Coast Guard awards silver lifesaving medal to deputy

SEATTLE — The Coast Guard awarded a silver lifesaving medal to Tillamook County Sheriff’s Department Deputy Charles Reeder in a recognition ceremony held in Bend, Ore., during the Oregon State Marine Board Conference October 14, 2008.

Reeder was given this distinguished honor for rescuing two children who were caught in a swift current at the Mill’s Bridge area of the Watson River in Tillamook, Ore., June 26, 2006.

Rear Admiral John Currier, Commander for the 13th Coast Guard District presented the award to Reeder on behalf of Admiral Thad Allen, Commandant for the Coast Guard.

“It was my honor to present this prestigious award to Deputy Reeder,” said Currier. “While he was enjoying a nice day with his family, this highly dedicated and trained law enforcement deputy put his life in serious risk to save two drowning children. It is a credit to himself, his family and to the Tillamook County Sheriff’s Department.”

The Gold Lifesaving Medal or the Silver Lifesaving Medal is awarded by the Commandant of the Coast Guard, to any person who rescues or endeavors to rescue any other person from drowning, shipwreck, or other perils of the water.

CITATION:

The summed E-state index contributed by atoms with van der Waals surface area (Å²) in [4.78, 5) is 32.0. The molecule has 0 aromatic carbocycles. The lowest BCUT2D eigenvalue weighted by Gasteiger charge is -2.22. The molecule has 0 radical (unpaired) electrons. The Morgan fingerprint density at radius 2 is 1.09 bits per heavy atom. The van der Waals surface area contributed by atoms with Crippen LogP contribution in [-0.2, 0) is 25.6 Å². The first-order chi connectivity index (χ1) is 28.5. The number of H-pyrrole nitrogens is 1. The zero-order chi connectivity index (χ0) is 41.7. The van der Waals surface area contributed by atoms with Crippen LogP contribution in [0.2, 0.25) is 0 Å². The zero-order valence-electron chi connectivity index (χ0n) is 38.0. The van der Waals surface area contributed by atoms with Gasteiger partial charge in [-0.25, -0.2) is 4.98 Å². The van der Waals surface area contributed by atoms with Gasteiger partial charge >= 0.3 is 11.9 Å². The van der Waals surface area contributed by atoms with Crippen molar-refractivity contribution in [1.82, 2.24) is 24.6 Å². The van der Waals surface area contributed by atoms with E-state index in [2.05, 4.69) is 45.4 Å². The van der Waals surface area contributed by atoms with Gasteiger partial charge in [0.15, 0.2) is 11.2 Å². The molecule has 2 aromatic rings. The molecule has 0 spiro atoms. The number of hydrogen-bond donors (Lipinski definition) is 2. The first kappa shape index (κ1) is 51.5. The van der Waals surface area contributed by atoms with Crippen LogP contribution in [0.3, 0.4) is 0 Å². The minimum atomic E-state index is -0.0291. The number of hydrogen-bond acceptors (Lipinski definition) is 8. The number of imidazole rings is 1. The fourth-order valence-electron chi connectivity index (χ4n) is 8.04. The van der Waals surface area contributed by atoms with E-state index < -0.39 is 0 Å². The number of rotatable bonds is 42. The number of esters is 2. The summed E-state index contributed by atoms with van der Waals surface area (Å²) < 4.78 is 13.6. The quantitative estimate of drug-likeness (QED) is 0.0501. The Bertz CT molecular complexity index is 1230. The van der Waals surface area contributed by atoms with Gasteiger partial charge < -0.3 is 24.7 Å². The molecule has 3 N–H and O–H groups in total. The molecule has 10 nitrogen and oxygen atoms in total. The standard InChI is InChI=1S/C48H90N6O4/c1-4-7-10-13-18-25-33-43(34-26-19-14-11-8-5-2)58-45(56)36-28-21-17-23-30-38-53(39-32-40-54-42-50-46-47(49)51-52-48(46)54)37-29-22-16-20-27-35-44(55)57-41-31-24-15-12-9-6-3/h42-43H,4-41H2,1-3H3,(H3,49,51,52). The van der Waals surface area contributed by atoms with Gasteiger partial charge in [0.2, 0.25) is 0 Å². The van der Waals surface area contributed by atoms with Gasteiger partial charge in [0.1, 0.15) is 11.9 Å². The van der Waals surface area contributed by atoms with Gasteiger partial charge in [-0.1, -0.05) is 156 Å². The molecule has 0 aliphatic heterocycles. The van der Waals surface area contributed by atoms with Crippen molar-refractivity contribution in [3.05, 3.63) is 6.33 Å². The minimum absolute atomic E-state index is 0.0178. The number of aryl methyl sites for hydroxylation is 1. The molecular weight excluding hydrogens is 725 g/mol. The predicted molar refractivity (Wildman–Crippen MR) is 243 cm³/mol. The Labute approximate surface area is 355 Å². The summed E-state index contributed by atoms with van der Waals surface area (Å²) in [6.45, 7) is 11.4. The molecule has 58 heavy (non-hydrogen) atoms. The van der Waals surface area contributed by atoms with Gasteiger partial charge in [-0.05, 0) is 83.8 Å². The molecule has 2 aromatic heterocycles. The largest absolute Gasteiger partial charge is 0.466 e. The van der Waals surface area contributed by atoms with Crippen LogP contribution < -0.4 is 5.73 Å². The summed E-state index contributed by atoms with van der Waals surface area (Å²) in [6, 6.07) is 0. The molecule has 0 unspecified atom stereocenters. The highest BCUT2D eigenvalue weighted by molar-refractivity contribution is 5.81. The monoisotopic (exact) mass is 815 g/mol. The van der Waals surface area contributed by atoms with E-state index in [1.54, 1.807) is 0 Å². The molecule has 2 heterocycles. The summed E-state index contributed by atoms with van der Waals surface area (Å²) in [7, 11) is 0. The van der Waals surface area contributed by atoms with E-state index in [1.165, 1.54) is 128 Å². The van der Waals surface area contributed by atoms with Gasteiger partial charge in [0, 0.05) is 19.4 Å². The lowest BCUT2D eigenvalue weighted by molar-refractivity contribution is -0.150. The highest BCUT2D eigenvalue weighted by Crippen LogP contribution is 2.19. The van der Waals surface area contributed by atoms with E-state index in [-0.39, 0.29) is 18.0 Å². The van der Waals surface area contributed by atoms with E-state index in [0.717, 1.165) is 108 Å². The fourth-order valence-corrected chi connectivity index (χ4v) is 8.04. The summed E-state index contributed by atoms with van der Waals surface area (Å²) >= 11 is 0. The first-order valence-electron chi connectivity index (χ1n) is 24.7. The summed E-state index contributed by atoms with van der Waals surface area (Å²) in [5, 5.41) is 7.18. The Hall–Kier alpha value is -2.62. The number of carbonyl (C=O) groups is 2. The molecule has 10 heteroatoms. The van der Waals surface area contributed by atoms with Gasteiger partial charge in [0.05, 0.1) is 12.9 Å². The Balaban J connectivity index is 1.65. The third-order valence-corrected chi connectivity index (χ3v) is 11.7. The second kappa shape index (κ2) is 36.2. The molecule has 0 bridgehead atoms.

For heroic action on the afternoon of 26 June 2006 when he rescued two children in distress caught in the swift current at the Mill’s Bridge area of the Watson River in Tillamook, Oregon. Deputy Reeder was enjoying a beautiful summer day with his family when he heard the frantic screams of a woman pointing at a spot in the water. He recognized the urgency, frustration and horror she was trying to convey even though her screams were in Spanish. Deputy Reeder looked at the swift running coastal stream where the woman was pointing and saw a small hand come up from the water, only to quickly disappear under the surface. He rushed to the area and began to search. Deputy Reeder quickly found the child in a very deep section of the river. As he grasped the first child to pull him to safety, he was surprised to see another boy with his hands outstretched, slowly descending; air bubbles emanating from his mouth. Deputy Reederwas able to take hold of bothchildren and began to swim to the surface. On the way up, both children began to struggle and attempted to climb the Deputy to the surface. Deputy Reeder, a trained life guard, began to struggle himself and feared that he would be taken down by the struggle. Unable to surrender the children from the water, in an act of total unselfishness, Deputy Reeder fought his way to the surface with both children in tow. He handed one child off to a woman at the waters edge, and struggled to his feet on slippery rocks bringing the other child in his arms to safety. Deputy Reeder’s determined efforts, outstanding initiative and fortitude during this rescue resulted in the saving of two young lives. His unselfish actions and valiant service, despite imminent personal danger, reflect great credit upon himself and are keeping with the highest traditions of humanitarian service.

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